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What are the different types of IRAs?

By Ashlyn Brooks & Farran Powell

Key points

  • There are several IRA options.
  • Tax advantages will vary based on the type of IRA.
  • Contribution limits may vary based on your age.

Retirement planning is an essential aspect of securing your financial future. One of the key ways to do this is by taking advantage of the various types of retirement accounts available such as individual retirement accounts, or IRAs.

“It’s important to consider IRAs for retirement because they are generally more tax-efficient than investing in taxable accounts,” says Jeremy Finger, a certified financial planner and founder of Riverbend Wealth Management in Myrtle Beach, South Carolina. “Either you get a tax deduction upfront as with a traditional IRA, or you get tax-free growth as you would with a Roth IRA.”

It’s important to understand all the nuances of IRAs so you can choose one that best suits your needs and goals. By selecting the right retirement account, you can ensure you are well-prepared for your golden years and can afford to sit back and enjoy a comfortable retirement.

What is an IRA?

An individual retirement account, aka IRA, is an excellent vehicle for stashing money away for retirement.

“IRAs allow you to invest in a broad array of choices that give your money a chance to grow with significant tax benefits,”  says Craig Reid, president and retirement advisor at Marsh McLennan Agency.

Roth and traditional IRAs are often the go-to options but don’t be quick to overlook other contenders. Spousal IRAs, Simplified Employee Pension Plans, Savings Incentive Match Plans, and other IRAs offer similar, and in some cases more favorable, tax and investment benefits.

Choosing the right IRA for you can be research-intensive. The right account will depend on your income, employment status and whether your employer offers a retirement plan.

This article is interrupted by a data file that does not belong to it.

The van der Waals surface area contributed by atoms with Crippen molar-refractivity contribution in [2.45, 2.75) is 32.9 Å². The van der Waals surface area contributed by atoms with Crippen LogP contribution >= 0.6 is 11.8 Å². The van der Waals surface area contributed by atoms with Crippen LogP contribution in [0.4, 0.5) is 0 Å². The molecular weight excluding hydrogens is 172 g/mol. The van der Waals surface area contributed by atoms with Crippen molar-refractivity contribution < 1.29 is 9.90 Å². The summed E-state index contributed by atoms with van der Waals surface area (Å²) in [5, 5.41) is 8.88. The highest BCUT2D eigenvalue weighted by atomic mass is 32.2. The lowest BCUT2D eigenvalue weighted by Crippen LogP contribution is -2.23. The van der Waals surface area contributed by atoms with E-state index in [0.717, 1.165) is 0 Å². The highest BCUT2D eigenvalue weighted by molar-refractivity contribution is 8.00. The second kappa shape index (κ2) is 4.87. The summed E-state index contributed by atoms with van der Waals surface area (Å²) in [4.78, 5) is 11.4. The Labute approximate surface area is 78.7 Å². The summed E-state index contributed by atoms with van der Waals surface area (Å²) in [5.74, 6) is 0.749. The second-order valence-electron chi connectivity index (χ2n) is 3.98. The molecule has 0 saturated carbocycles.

Types of IRAs

1. Traditional IRA

The leader of the pack, the traditional IRA is a favorite among individuals taking control over their retirement savings. The investment parameters for this IRA are:

  • 2023 contribution limit of $6,500.
  • 2023 contribution limit of $7,500 (for those 50 years or older).
  • Account earnings are tax-free.

Your contributions may be tax-deductible. For instance, if your filing status is single, head of household, and not covered by a retirement plan at work, you can deduct up to your contribution limit.

Example: If you file as the “head of household” and your AGI is $73,000 or less, you can deduct your full contribution limit.

Tip: You can access more information on IRA deduction limits on IRS.gov to check whether you can claim a deduction on your federal tax return.

Also, if you take out money from your traditional IRA before age 59½, that amount might be subject to a 10% tax penalty fee. But there are a few exceptions to the 10% penalty. Usually, the exceptions involve some sort of hardship, such as using the funds to pay for health insurance premiums if you’re unemployed.

2. Roth IRA

A Roth IRA differs from a traditional IRA in that your contributions are made with after-tax dollars and qualified withdrawals are tax-free. The investment parameters for a Roth account are:

  • 2023 contribution limit of $6,500.
  • 2023 contribution limit of $7,500 (for those 50 years or older).

The contributions you make to your Roth IRA account are not tax deductible. This is because you are contributing with after-tax dollars. Since your contributions are already taxed, your retirement withdrawal will be tax-free.

Roth IRAs are also more forgiving when it comes to early withdrawals. You can withdraw your contributions at any time without penalty.

If you’ve held your Roth IRA for at least five years and are older than 59½, you can withdraw your earnings without an early withdrawal penalty. Early withdrawals on earnings might be subject to penalty fees.


A Simplified Employee Pension, or SEP IRA, offers a convenient way for employers to set aside money for retirement, not just for themselves but for their employees, too. Unlike traditional retirement plans, SEP plans have minimal startup and operational costs.

For an employee of your business to be eligible to enroll in this account, they must meet the following requirements:

  • Be 21 years or older.
  • Been a company employee for at least three of the last five years.
  • Received at least $750 in 2023.

For the employer, the contribution limits are:

  • Percentage based on the earnings limit of $330,000 in 2023.
  • Limited every year to either 25% of earnings or $66,000 in 2023, whichever is smaller.

A plus with SEP IRA is that there is no vesting. That means any contribution that your employer makes becomes yours completely. That said, employees can’t contribute directly to their own SEP IRA.